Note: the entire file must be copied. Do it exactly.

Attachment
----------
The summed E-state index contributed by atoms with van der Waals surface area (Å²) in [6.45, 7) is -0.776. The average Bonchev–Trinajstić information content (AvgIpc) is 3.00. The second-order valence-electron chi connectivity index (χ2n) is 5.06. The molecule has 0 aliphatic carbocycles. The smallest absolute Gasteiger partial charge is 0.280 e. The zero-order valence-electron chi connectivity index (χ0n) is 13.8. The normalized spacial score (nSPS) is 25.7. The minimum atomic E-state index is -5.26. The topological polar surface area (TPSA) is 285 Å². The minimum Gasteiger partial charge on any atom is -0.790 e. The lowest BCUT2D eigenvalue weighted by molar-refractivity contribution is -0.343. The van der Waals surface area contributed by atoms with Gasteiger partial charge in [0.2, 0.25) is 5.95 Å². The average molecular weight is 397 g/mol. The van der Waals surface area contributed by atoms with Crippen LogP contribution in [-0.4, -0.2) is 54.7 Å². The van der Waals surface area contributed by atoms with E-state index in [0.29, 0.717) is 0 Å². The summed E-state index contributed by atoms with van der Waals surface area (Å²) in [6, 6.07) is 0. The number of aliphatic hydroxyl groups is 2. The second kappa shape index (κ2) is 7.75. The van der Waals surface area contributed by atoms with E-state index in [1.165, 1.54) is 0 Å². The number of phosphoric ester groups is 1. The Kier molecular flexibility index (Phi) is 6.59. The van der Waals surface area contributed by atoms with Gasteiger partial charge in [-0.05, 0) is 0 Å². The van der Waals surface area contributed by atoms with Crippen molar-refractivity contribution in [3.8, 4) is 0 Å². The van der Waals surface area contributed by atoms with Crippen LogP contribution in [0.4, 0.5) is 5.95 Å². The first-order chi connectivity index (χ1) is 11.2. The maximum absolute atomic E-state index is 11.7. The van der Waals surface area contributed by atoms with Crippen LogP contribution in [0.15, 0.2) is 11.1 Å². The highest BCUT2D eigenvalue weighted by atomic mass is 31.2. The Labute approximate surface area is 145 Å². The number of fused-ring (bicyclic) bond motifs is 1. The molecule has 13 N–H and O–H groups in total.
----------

The summed E-state index contributed by atoms with van der Waals surface area (Å²) in [6.45, 7) is -0.776. The average Bonchev–Trinajstić information content (AvgIpc) is 3.00. The second-order valence-electron chi connectivity index (χ2n) is 5.06. The molecule has 0 aliphatic carbocycles. The smallest absolute Gasteiger partial charge is 0.280 e. The zero-order valence-electron chi connectivity index (χ0n) is 13.8. The normalized spacial score (nSPS) is 25.7. The minimum atomic E-state index is -5.26. The topological polar surface area (TPSA) is 285 Å². The minimum Gasteiger partial charge on any atom is -0.790 e. The lowest BCUT2D eigenvalue weighted by molar-refractivity contribution is -0.343. The van der Waals surface area contributed by atoms with Gasteiger partial charge in [0.2, 0.25) is 5.95 Å². The average molecular weight is 397 g/mol. The van der Waals surface area contributed by atoms with Crippen LogP contribution in [-0.4, -0.2) is 54.7 Å². The van der Waals surface area contributed by atoms with E-state index in [0.29, 0.717) is 0 Å². The summed E-state index contributed by atoms with van der Waals surface area (Å²) in [6, 6.07) is 0. The number of aliphatic hydroxyl groups is 2. The second kappa shape index (κ2) is 7.75. The van der Waals surface area contributed by atoms with E-state index in [1.165, 1.54) is 0 Å². The number of phosphoric ester groups is 1. The Kier molecular flexibility index (Phi) is 6.59. The van der Waals surface area contributed by atoms with Gasteiger partial charge in [-0.05, 0) is 0 Å². The van der Waals surface area contributed by atoms with Crippen molar-refractivity contribution in [3.8, 4) is 0 Å². The van der Waals surface area contributed by atoms with Crippen LogP contribution in [0.4, 0.5) is 5.95 Å². The first-order chi connectivity index (χ1) is 11.2. The maximum absolute atomic E-state index is 11.7. The van der Waals surface area contributed by atoms with Crippen LogP contribution in [0.15, 0.2) is 11.1 Å². The highest BCUT2D eigenvalue weighted by atomic mass is 31.2. The Labute approximate surface area is 145 Å². The number of fused-ring (bicyclic) bond motifs is 1. The molecule has 13 N–H and O–H groups in total.